The People's Liberation Army began a modernization effort following the 1979 Sino-Vietnamese War, which made it clear to China's top commanders that a large and ill-equipped army was not a reliable instrument of national security policy. Since the 1980s, China replaced the regional and field army organization and divided up the nation's troops into 7 Military Regions.

Military Region Responsible Regions
Beijing Military Region Capital region and northern China
Shenyang Military Region NE China
Jinan Military Region Eastern China (North Sea Fleet)
Nanjing Military Region SE China (Taiwan, East Sea Fleet)
Guangzhou Military Region Southern China (South Sea Fleet)
Lanzhou Military Region Western China (Xinjiang)
Chengdu Military REgion SW China (Tibet)

The PLA ground forces consisted of conventionally armed main and regional units and by the late 1980s made up over 70 percent of the PLA. It provided a good conventional defense but had only limited offensive potential and was poorly equipped for nuclear, biological, or chemical warfare.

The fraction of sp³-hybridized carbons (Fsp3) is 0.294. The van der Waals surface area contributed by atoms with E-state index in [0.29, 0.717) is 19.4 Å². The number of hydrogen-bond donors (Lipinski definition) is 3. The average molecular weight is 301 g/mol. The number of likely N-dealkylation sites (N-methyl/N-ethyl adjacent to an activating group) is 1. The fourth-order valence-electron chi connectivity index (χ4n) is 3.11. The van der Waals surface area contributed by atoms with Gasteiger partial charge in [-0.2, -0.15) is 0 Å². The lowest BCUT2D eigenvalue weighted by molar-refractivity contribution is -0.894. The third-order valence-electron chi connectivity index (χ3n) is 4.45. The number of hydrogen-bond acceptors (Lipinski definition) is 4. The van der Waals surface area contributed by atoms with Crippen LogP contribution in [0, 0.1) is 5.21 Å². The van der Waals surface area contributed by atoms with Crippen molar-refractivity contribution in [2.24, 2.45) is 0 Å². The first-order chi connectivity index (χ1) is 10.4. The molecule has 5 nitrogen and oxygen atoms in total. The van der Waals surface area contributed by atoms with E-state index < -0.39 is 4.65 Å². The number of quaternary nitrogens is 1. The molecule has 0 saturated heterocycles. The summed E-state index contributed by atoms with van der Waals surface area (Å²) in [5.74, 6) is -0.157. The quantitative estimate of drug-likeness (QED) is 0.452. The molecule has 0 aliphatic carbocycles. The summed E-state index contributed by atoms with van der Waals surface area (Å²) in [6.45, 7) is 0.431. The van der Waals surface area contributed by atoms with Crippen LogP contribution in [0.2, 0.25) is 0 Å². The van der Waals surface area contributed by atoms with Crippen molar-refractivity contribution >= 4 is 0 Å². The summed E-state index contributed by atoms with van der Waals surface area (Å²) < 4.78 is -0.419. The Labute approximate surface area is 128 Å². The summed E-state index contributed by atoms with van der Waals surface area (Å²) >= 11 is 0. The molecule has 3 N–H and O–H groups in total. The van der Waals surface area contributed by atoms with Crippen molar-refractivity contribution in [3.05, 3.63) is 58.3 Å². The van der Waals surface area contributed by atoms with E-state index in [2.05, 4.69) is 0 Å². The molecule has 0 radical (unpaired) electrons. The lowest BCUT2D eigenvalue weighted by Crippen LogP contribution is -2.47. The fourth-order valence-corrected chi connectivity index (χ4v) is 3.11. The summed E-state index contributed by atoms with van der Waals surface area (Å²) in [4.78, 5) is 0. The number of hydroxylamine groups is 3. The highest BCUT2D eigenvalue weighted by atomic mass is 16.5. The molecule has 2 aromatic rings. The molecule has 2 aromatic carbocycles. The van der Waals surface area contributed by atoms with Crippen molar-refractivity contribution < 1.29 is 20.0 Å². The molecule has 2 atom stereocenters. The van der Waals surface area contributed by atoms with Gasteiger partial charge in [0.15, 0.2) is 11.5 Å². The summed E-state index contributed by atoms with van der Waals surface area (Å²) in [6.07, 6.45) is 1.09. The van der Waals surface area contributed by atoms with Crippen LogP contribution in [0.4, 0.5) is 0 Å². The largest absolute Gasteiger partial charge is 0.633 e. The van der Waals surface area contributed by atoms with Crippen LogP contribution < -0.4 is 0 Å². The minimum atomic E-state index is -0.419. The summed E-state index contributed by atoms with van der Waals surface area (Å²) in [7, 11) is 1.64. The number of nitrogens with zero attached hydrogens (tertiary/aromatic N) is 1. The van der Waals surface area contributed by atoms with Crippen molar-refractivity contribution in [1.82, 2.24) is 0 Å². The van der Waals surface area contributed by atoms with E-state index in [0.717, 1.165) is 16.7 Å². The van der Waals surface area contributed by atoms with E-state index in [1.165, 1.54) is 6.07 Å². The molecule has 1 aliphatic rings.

There was little evidence of the use of armored personnel carriers during the Sino-Vietnamese border conflict in 1979, and tanks were used as mobile artillery and as support for dismounted infantry. Artillery forces emphasized towed guns, howitzers, and truck-mounted multiple rocket launchers. In the 1980s some self-propelled artillery entered service, but the PLA also produced rocket launchers as a cheaper but not totally effective alternative to self-propelled guns. There was a variety of construction equipment, mobile bridging, trucks, and prime movers. A new multiple rocket launcher for scattering antitank mines appeared in 1979, but mine-laying and mine-clearing equipment remained scarce.